The next bit of the article, quoting, from British psychologist Guy Claxton, came home to me much more.  When we’re under pressure, we do ‘fast thinking’.  It is rational, analytical, linear and logical.  But for strategic, creative ideas, only relaxed ‘slow thinking’ will be really effective.  I absolutely go along with that.  When really pushed, I feel myself in a different gear.  I whip around, twice as fast as everyone else, knowing exactly what needs to be done and automatically slotting everything into its most efficient place.  No danger of realising that something should have been started an hour ago or it won’t be ready in time – I’ll have done it.  I know what takes longer, what relies on someone else getting back to me, what to hold in reserve as ‘desirable but not essential’, that can be dropped if necessary.  But I can’t do that all the time.

What Gill is and I was in thrall to is an inability to let go.  When barely in control, you can’t bear to let anything go.  You know that you can cope, but if you pass on something to another person and they don’t do it, or don’t do it well, you know you’ll have to pick up the pieces.  If you do it from the start, you know you can rely on yourself.  This feeling escalates, and the more you do, the more ‘fast thinking’ you do and other people are intimidated out of offering, and you start to feel indispensable.  Which you’re not.  No one is, and thankfully Andy’s body has put him out of action in a manner that he can recover from, more or less (no one’s sure of the extent of his recovery yet, but there’s a lot of hope).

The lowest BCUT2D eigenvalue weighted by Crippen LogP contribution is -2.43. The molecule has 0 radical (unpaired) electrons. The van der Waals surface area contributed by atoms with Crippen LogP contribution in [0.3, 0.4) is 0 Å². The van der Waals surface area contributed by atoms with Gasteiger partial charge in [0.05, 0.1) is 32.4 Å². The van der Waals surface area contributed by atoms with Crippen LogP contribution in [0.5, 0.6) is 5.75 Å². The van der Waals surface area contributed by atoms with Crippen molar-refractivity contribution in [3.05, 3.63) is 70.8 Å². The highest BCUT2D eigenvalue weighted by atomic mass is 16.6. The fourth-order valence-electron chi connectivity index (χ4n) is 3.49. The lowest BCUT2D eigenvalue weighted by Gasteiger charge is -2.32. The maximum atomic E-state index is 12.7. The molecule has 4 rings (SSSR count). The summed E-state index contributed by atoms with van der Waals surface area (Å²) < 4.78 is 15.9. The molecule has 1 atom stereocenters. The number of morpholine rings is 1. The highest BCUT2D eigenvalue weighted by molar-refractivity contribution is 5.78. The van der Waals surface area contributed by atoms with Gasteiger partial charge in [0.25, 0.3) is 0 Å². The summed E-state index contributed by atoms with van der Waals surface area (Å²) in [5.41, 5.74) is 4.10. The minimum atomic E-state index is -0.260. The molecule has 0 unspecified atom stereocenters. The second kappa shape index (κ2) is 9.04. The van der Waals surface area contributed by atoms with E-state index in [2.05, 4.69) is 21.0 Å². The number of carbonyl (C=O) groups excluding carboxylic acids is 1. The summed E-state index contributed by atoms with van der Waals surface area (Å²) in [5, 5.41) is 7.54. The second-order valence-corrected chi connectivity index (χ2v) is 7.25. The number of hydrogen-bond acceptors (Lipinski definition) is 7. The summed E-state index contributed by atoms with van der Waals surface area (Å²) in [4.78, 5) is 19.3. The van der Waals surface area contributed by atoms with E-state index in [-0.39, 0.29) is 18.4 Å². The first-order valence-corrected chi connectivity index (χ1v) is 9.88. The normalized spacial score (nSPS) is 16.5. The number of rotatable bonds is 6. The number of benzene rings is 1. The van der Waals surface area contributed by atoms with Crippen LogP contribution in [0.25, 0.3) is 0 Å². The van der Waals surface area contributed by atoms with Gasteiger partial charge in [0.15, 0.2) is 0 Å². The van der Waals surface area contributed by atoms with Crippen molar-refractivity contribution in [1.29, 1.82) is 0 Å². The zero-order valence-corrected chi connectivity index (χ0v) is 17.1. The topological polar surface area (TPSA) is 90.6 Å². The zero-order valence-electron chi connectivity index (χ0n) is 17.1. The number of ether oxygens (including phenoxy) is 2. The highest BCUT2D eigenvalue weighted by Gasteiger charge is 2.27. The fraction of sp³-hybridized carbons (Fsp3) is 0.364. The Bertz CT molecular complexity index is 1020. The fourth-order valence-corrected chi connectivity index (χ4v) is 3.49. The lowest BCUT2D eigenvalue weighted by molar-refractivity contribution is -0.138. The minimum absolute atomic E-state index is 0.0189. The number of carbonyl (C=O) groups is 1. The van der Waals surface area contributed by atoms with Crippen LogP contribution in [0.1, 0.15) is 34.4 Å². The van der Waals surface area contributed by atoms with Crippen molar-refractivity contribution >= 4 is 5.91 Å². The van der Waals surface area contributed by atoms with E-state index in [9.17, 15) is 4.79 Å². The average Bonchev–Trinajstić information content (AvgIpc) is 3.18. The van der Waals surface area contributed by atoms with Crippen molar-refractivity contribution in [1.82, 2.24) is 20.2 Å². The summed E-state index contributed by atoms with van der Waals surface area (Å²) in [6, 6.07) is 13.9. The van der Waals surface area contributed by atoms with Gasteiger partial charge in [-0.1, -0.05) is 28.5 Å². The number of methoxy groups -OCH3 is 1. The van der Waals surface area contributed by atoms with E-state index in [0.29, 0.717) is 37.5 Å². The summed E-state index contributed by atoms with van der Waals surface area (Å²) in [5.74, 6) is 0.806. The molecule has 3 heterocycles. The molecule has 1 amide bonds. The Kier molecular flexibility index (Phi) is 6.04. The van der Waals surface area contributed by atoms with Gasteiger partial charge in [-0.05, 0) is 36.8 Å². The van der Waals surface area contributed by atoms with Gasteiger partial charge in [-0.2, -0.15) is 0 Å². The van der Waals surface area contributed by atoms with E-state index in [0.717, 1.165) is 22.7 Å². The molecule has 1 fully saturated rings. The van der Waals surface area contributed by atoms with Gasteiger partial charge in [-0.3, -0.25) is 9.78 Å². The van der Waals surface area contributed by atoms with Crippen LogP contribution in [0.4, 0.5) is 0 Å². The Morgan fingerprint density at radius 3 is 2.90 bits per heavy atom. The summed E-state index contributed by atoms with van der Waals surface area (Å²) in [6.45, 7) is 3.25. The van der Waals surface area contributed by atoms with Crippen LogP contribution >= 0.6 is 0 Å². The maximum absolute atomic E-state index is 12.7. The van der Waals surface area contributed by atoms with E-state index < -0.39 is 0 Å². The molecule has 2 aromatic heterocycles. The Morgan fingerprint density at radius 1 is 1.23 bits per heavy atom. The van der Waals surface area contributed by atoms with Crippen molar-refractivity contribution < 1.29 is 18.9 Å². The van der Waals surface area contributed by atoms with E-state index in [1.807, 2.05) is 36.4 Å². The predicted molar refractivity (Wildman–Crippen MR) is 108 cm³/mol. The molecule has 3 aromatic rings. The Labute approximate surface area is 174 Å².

I learned that lesson by the sudden death of a dear friend.  It was nine years ago,- that is, it will  be in June.  This friend had a heart attack and, in seconds, he was no more.  That was how I became chairman of governors at the village school, because I had been his Vice (ahem).  He’d been chairman or treasurer of everything in the village, and a most beloved friend, husband, father and grandfather too.  He is still greatly missed.  But, in practical terms, he who had looked after everything was gone, and the rest of us had to pick up the pieces – at the school, it was the worst possible time, and I genuinely was the only one who knew enough to take over.  So, I will always have a team.  If in charge, I’ll not keep it to myself and I will prepare my exit strategy, almost from the start.  If not, I’ll support the person who is, so that they aren’t driven to the brink and don’t feel isolated.

I didn’t know I was going to write all that when I sat down.  Gosh.  Sorry.  I’ll tell you more about school finances later, or maybe tomorrow.  The Sage has just got home, he’s been to visit Big Pinkie.

Marking benches

I’ve been geekily looking through figures this afternoon.  The benchmarking figures, which are now in the public domain, give the income and expenditure of every state-run school, also the proportion of income spent in various categories, such as teachers and other staff, heating, learning resources, and the expenditure per pupil.  It also gives the position in the league tables.  I’ve got a list of all the Suffolk schools.  It’s very interesting to see that, on the whole, the schools that spend most per pupil tend to be in the lower half of the results table.  This doesn’t in the least stop the Local Authority pumping more money into failing schools, at the expense of succeeding ones, even though it doesn’t, in itself, improve results.